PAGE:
Diagnostics is an expression that is derived from the word diagnosis. During the diagnosis process, it is advisable for a patient to seek multidisciplinary management so as to get accurate results and analysis. In a lay man’s language, multidisciplinary management is a form of patient care that entails the use of several disciplines and visiting different health professionals such as nurses, doctors, occupational therapists and psychologists (Radice & Redaelli, 2003). In such a case, health professionals work in a parallel manner so as to get consistent results and analysis. The most prevalent form of diagnosis or detecting breast cancer during the early stages is screening.
In a lay man’s language, breast cancer screening is a procedure that involves a patient undergoing breast medical check – ups before any symptoms or signs of the disorder. Essentially women who undergo screening are unlikely to suffer or die from breast cancer as compared to other women who do not take screening tests seriously. The effectiveness of the screening process widely depends on how frequent a woman visits a clinic or a hospital. A majority of medical experts suggest that the screening ought to be done at least every 3 – 1 years starting as early as age 20. By the age of 40 years, screening should be done at least once a year (Chang & Weiner & Hartman & Horvath & Jeste & Mischel & Kado, 2018). The only disadvantage associated with this form of diagnosis is false results which may force one to undergo more screening. This might turn out to be expensive and the patient may also subject themselves to more health risks due to radiation.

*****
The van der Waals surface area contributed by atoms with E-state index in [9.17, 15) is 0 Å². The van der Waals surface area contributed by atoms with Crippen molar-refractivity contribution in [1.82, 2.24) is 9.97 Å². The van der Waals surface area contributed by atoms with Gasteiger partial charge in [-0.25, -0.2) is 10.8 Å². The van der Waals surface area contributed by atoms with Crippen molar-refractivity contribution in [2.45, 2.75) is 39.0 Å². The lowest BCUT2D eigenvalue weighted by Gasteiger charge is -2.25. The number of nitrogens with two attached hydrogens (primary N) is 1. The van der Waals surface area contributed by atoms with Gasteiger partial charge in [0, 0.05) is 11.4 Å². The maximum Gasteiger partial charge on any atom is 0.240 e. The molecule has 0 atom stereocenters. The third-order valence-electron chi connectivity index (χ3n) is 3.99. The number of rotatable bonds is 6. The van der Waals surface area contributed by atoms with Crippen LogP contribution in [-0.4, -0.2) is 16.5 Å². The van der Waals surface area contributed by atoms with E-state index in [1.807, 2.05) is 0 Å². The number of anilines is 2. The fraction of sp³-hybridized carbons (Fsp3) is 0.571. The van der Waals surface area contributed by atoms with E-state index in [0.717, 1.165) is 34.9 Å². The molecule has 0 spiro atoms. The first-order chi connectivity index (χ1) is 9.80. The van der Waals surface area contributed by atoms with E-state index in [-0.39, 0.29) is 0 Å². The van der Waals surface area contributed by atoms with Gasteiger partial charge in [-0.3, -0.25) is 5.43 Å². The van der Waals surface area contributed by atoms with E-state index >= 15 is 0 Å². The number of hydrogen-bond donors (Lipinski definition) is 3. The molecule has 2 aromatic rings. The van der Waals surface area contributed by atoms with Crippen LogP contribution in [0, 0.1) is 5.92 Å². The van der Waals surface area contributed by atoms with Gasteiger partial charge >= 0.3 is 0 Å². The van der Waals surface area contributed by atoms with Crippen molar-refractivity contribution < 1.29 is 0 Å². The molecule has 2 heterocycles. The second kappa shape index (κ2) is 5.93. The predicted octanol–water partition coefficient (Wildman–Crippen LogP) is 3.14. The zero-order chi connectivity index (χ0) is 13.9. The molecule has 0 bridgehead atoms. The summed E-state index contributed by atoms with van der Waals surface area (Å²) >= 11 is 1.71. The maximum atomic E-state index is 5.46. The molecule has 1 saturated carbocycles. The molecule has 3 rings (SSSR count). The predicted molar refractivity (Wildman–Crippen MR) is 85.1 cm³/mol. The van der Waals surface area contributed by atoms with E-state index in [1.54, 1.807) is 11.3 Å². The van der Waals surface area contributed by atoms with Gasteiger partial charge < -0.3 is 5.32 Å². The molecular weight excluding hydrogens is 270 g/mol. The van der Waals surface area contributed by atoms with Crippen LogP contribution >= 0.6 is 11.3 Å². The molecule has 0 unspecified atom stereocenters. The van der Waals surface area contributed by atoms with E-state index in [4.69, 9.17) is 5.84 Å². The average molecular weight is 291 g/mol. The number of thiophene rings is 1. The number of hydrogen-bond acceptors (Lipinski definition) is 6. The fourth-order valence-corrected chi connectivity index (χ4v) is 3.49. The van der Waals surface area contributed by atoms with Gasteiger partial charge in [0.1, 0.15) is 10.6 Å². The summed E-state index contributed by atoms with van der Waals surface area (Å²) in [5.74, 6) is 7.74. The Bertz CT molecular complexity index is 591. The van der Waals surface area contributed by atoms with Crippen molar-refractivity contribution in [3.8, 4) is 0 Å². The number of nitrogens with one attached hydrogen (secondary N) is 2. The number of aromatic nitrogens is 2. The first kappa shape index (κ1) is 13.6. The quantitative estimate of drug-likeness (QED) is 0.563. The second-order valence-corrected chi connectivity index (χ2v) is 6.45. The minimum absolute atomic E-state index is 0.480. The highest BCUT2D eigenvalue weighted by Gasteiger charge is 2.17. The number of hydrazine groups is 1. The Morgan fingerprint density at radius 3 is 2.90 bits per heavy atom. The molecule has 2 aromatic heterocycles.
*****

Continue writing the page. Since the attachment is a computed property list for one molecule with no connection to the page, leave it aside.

Unlike screening, breast cancer staging is a rather long process that requires a lot of medical operations to assert whether or not one is a victim of the disorder. To begin with, one must undergo a physical exam. During the examination, the health expert asks several medical questions and reviews analysis and results done by different physicians or procedures. Reviewing results is manly done for patients who have been treated from the disorder. After the physical examination and review of results, a patient is subjected to either blood tests or breast – imaging tests (Chlebowski & Aiello & McTiernan, 2002). The reason as to why blood tests are important is that it helps medical practitioners to identify the medical condition or status of their patients.
On the other side, breast – imaging tests are relatively important on the grounds that they help in determining the level or stage of cancer. In the event where breast cancer cells have spread to other parts of the body, there is a need for additional image – tests. Thereafter conducting a critical research and analysis, breast cancer has four stages. They include; stage 0, I, II, III and IV. Each stage is characterized with the intensity of cell growths and tumors. For instance, a small tumor can be categorized under stage I.
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